Why picking the right professional deputy is so crucial
The risks that can come with not appointing a professional deputy properly for a loved one who has lost mental capacity has been highlighted by a case in which a family were left with a firm trying to recover a £166,000-plus costs bill from them.
Although the solicitor appointed acted perfectly properly, her employer decided to let time she had spent on the case build up over six years and remain on the client’s file as ‘work in progress’, despite her request to write it off.
These time charges had already been disallowed by the Senior Courts Cost Office which makes sure that a solicitor only receives costs which are fair and reasonable.
The High Court ruled that the solicitor in question was not personally liable for the fees, disbursements and costs incurred while acting as a Court of Protection-appointed professional deputy – as her employer had tried to claim.
Instead, her employer then tried to land the bill on the doormat of the family for whom the solicitor had been appointed as deputy for their relative, but this was thrown out by the Court..
What does a deputy do?
Once it has been established that someone doesn’t have the mental capacity to manage their own affairs anymore, it may be decided that a deputy needs to be appointed by the Court of Protection (COP) to deal with their property and financial affairs.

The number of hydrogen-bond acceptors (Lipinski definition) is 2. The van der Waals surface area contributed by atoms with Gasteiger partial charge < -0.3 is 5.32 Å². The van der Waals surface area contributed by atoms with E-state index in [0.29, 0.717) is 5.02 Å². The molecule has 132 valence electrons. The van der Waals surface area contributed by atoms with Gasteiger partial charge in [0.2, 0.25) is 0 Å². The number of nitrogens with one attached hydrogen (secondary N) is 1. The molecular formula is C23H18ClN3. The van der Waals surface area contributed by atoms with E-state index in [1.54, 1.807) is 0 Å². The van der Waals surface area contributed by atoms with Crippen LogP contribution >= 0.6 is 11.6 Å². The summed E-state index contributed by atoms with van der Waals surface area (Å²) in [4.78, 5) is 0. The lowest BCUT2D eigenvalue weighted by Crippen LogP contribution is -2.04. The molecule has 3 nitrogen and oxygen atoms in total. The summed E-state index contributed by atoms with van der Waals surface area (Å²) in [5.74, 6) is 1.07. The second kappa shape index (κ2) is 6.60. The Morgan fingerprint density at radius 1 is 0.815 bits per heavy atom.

This could be a close relative or friend, known as a lay deputy, or a professional – most often a solicitor – and once approved by the COP, they then have full authority to make financial decisions for that person.
It’s a big undertaking and covers everything including managing investments, looking after tax affairs, budgeting for the future and making sure any ability to claim benefits is preserved.
This can be complicated and is why many families decide to choose a professional deputy to take on the role.
How do you make sure you choose the right professional deputy?
Our expertise is widely recognised in this area of the law and our solicitors are regularly appointed as professional deputies.
Not only is our Court of Protection team highlighted for praise in the independent Legal 500 guide for 2023, Partners Jenny Pierce and Rebecca Parkman are also professional panel deputies for property and affairs.
This means they can be chosen by the Court of Protection when no-one else is willing or able to act as a deputy for someone who lacks mental capacity.
Get in touch
If you have concerns that the actions of a deputy are not in the best interests of the person who lacks capacity, it is important to seek specialist legal advice.
Our expert Disputes Resolution team can explain your options and guide you through the processes involved.